Tell me if you've heard this one before: Rock 'n' roll can save your life. It's an escape—a way to break free from constraints, whether in your background, your upbringing, or whatever circumstances you might be stuck in. That sentiment has been expressed to the point of cliché, but in the case of Christopher Owens, the cliché is absolutely true.
Owens was raised in the Children of God, an insular Christian religious cult that came out of the free-love era of the 1960s. The cult has received criticism for all kinds of nefarious practices, including the brainwashing of its members, the alleged sexual abuse of children within the group, and "flirty fishing," wherein female members of the cult would prostitute themselves in order to convert their customers after having paid for sex. Owens' unconventional upbringing had him moving around a lot, but didn't leave much room for learning about music.
"I was probably about 13 when I finally moved into a house where there were other kids who were smart enough to record songs off the radio," says Owens. "We'd hide those tapes and pass them around and make copies of them—it was a very secretive kind of thing. It was really exciting to do that. We would actually sit around and learn how to play them, too, but it was all done behind the adults' backs.
"I spent from the time I was 13 to the time I was 16 basically in trouble," he continues. "There was all this focus put on making me not want to leave. I was already performing in public to raise money for the house—I would perform in public all the time and I was really good at it. But by the time I was 15, I just said, 'I'm leaving and there's nothing you can do about it.' They let me go out and play music to make some money I needed for the ticket. It took a long time, like, half a year or something. But during that time I would play all those songs that I learned. I went from playing religious music with the other kids to raise money for the house. And then finally, when I didn't have anything else to hide, I was playing secular music, of the little that I knew—I only knew probably 10 songs. But I would play those songs and that was pretty much when I started playing music."
Thanks to the money he raised by playing songs he'd secretly learned off the radio, Owens was able to escape the Children of God. He moved around the US—living in a punk house in Texas, trying to make it as a painter in New York—before settling in San Francisco. After a stint in the band Holy Shit alongside Ariel Pink and Matt Fishbeck, Owens found himself writing his own songs, and soon formed Girls with friend/bassist/producer Chet "J.R." White. While Owens and White remain the core duo, Girls' lineup has swelled from two to at times as many as eight, but Girls is currently touring as a four-piece, with new guitarist Ryan Lynch replacing John Anderson, who quit a few weeks ago.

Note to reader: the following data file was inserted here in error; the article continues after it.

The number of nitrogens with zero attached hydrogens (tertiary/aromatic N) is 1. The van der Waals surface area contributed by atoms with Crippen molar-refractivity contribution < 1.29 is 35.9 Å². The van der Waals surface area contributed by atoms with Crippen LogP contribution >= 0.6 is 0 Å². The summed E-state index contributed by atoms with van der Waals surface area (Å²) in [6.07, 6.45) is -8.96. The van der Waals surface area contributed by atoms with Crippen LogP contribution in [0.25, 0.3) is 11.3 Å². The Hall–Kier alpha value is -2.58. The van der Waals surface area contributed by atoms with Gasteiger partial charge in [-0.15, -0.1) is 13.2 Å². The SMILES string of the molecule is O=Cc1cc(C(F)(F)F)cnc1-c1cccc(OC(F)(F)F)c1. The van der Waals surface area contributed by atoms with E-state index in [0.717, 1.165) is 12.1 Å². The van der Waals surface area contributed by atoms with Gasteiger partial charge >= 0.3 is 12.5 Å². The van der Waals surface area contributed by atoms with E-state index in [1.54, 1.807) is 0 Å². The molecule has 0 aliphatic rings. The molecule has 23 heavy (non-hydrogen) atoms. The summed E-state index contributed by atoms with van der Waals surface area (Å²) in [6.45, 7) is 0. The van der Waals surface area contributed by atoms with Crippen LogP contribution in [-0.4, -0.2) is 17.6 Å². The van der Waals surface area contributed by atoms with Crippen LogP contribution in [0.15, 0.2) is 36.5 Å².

Girls' debut, Album, is already one of the most talked-about records of the year, in no small part due to its twin highlights: opener "Lust for Life," a breathless, hazy pop nugget with a chiming guitar and an indelible melody; and the Roy Orbison-esque "Hellhole Ratrace," a languid, slowly crescendo-ing lament whose climax lives somewhere between the post-rock stratosphere and a lighter-in-the-air power ballad. Album is a remarkably unaffected pop record, full of sorrow and redemption and—when the situation calls for it—Spector-esque walls of sound. It sits squarely outside the current trend of detachment, unabashedly embracing moroseness, joy, and all the sentiments in between.
"My musical background is pretty basic," says Owens. "It's like love songs from movies, or religious music, which is just verse-chorus-verse-chorus. So when a song comes out of me, it's in that very basic structure. I don't mind it. I've always been a fan of country music and the oldies. I like simple songs that you can remember and find yourself singing later, as opposed to crazier stuff.
"I still have never listened to Sonic Youth. I still don't have any Beatles albums," he adds. "When you start listening to music at 16 years old, you're behind everybody. I'm still behind."